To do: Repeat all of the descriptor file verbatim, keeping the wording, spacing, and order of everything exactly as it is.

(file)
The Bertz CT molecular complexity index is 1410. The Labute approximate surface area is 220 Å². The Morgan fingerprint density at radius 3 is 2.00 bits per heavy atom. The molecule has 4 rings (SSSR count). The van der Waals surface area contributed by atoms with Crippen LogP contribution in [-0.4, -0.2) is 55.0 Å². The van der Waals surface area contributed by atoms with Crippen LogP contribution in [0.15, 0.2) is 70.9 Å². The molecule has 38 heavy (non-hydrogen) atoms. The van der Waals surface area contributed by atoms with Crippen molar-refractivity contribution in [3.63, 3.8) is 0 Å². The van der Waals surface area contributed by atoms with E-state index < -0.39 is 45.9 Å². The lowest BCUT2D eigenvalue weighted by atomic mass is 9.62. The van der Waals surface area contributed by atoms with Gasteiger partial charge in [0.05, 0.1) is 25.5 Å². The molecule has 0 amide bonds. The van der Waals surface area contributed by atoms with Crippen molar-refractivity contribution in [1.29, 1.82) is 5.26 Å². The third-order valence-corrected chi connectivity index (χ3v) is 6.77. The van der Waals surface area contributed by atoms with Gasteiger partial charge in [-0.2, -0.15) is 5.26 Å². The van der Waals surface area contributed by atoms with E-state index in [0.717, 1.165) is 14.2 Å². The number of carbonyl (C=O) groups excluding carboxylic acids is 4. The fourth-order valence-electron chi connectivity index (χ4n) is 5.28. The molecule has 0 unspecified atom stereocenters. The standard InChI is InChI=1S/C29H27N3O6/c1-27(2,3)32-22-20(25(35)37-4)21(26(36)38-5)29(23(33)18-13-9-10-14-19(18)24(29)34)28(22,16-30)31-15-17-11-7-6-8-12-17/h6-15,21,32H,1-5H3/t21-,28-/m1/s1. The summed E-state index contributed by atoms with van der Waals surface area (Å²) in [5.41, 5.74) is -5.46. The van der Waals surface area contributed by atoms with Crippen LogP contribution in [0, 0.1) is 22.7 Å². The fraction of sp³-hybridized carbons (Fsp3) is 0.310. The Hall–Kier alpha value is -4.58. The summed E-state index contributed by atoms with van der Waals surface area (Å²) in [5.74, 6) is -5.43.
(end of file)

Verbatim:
The Bertz CT molecular complexity index is 1410. The Labute approximate surface area is 220 Å². The Morgan fingerprint density at radius 3 is 2.00 bits per heavy atom. The molecule has 4 rings (SSSR count). The van der Waals surface area contributed by atoms with Crippen LogP contribution in [-0.4, -0.2) is 55.0 Å². The van der Waals surface area contributed by atoms with Crippen LogP contribution in [0.15, 0.2) is 70.9 Å². The molecule has 38 heavy (non-hydrogen) atoms. The van der Waals surface area contributed by atoms with Crippen molar-refractivity contribution in [3.63, 3.8) is 0 Å². The van der Waals surface area contributed by atoms with E-state index < -0.39 is 45.9 Å². The lowest BCUT2D eigenvalue weighted by atomic mass is 9.62. The van der Waals surface area contributed by atoms with Gasteiger partial charge in [0.05, 0.1) is 25.5 Å². The molecule has 0 amide bonds. The van der Waals surface area contributed by atoms with Crippen molar-refractivity contribution in [1.29, 1.82) is 5.26 Å². The third-order valence-corrected chi connectivity index (χ3v) is 6.77. The van der Waals surface area contributed by atoms with Gasteiger partial charge in [-0.2, -0.15) is 5.26 Å². The van der Waals surface area contributed by atoms with E-state index in [0.717, 1.165) is 14.2 Å². The number of carbonyl (C=O) groups excluding carboxylic acids is 4. The fourth-order valence-electron chi connectivity index (χ4n) is 5.28. The molecule has 0 unspecified atom stereocenters. The standard InChI is InChI=1S/C29H27N3O6/c1-27(2,3)32-22-20(25(35)37-4)21(26(36)38-5)29(23(33)18-13-9-10-14-19(18)24(29)34)28(22,16-30)31-15-17-11-7-6-8-12-17/h6-15,21,32H,1-5H3/t21-,28-/m1/s1. The summed E-state index contributed by atoms with van der Waals surface area (Å²) in [5.41, 5.74) is -5.46. The van der Waals surface area contributed by atoms with Crippen LogP contribution in [0, 0.1) is 22.7 Å². The fraction of sp³-hybridized carbons (Fsp3) is 0.310. The Hall–Kier alpha value is -4.58. The summed E-state index contributed by atoms with van der Waals surface area (Å²) in [5.74, 6) is -5.43.